Outreach is done to even more isolated or underserved villages via mobile health fairs (Figure 4). One such “Jornada Medica” occurred in October 2006. Three American physicians (including myself and two family physicians from Connecticut), a German dentist, an Ecuadorian translator, an American nurse, and a Colombian medical assistant traveled for 1 week. We visited a gold mining town high in the Andes and a remote village reachable only by horse deep in a valley. We ministered to 465 medical patients and gave adjuvant dental services, including extraction of 120 severely rotted teeth.
Although starkly picturesque, this trip was with near tragedy. One of the physicians fell from her horse in a remote pueblo, sustaining a concussion, large scalp laceration, and whiplash injury. After suturing, immobilization, and being carried up the steep slippery slope by the villagers on a hastily fashioned stretcher, she was eventually evacuated to the nearest hospital with a CT scanner 9 hours’ drive away. The medical trip continued to various cities, towns, and villages.
This past December 2011 over just 2 days, a senior Yale medical student, a German dentist and nurse, and the fulltime nurse, who for 10 years has served as the clinic administrator, joined me in visiting 2 small towns 3 hours from the main clinic site of Guadalupe, Ecuador. We saw 194 medical patients of all ages and extracted 66 rotted teeth. A group of nurse practitioners and graduate level students visit annually to perform community outreach, bringing their own supplies with them, and allowing affordable care otherwise not available. On such Jornada Medica missions, we identify persons with chronic illness and arrange follow-up care at the local Subcentro de Salud or at the Clínica Misional.
Through 2009, more than 30,000 patient encounters took place on such missions, including several house calls. Coincidently, the schools are often visited for dental hygiene screening and mouth care instruction. By design, each health fair is within a few hours travel from the main facility in Guadalupe, or in communities served by a Subcentro de Salud. To do otherwise would have little long-term salutary public health impact. Such mobile missions continue to be organized by the Clínica Misional 2 to 3 times annually.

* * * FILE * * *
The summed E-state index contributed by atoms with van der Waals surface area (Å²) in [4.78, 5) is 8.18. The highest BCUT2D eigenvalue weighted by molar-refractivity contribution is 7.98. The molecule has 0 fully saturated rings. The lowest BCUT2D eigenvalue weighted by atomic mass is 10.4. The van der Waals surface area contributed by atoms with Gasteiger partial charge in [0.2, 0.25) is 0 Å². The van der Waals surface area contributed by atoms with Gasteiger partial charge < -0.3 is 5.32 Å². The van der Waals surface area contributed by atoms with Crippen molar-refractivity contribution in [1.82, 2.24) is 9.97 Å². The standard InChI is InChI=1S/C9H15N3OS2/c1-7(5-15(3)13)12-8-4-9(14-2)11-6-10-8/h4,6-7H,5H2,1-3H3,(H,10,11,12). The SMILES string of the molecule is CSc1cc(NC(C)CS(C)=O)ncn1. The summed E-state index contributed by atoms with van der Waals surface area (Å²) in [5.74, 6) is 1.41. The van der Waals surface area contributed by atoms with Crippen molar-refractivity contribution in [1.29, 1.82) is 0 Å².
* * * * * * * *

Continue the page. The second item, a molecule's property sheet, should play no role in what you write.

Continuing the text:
WORLDWIDE SUPPORT FOR THE MISSION
I have absented myself from my private practice 11 times to work at the Clínica Misional, since its inception. On 3 occasions, I have brought down Yale medical students and once a Yale graduate-level nursing student. One young physician stayed 3 months. In additional to assisting in patient care, she performed a thesis study proving the high prevalence of exposure to Helicobacter pylori.
From 2001 through 2011, there were 480 individual health care providers of all backgrounds and faiths from 16 countries. They came from as far as New Zealand and Japan, and as close as Loja, Ecuador across the Andes. Primary care physicians have stayed from 1 month to more than 1 year, surgeons, accompanied by their operative team members, from 2 to 6 weeks as necessary, and dentists and dental technicians varying times. There are dormitories, and food and board is covered once on site. A knowledge of medical Spanish has been essential.
The 2004 American College of Physicians annual meeting panel discussion on international volunteerism highlighted this medical facility. It is listed on many web sites.
A clinic for the poor cannot survive on collected revenue. Our pharmacy is now without access to significantly discounted pharmaceuticals and will soon run at a loss as we insure that medications remain affordable to those who most need them. Consultations remain priced at $1 each visit, and for some of the less fortunate even this fee is waived. To increase the charge would mean that large segments of this rural population could no longer be seen.
A 501 C3 tax exempt foundation was established: “The Friends of the Mission Clinic of Our Lady of Guadalupe, Inc.” Donations may now be made through the web site. Generous public support has made the facility sustainable through turbulent economic times.
We are actively seeking pediatricians, family practitioners, general practitioners and internists. Primary care remains the backbone of the endeavor. Now well-established, we are treating more patients with chronic ailments. We have openings in the calendar for volunteers. The schedule is posted online.
For more information about the Clínica Misional “Nuestra Señora de Guadalupe,” to decide whether to volunteer, or to give a donation, please visit www.guadalupe-ec.org. To serve at this remarkable facility, contact Padre Jorge Nigsch at email@example.com.
As much as any volunteer has given to this endeavor, he or she has gained more. Each volunteer is fulfilled by the knowledge that his or her efforts have had a favorable impact on the quality of life of those living in an underserved community in the developing world.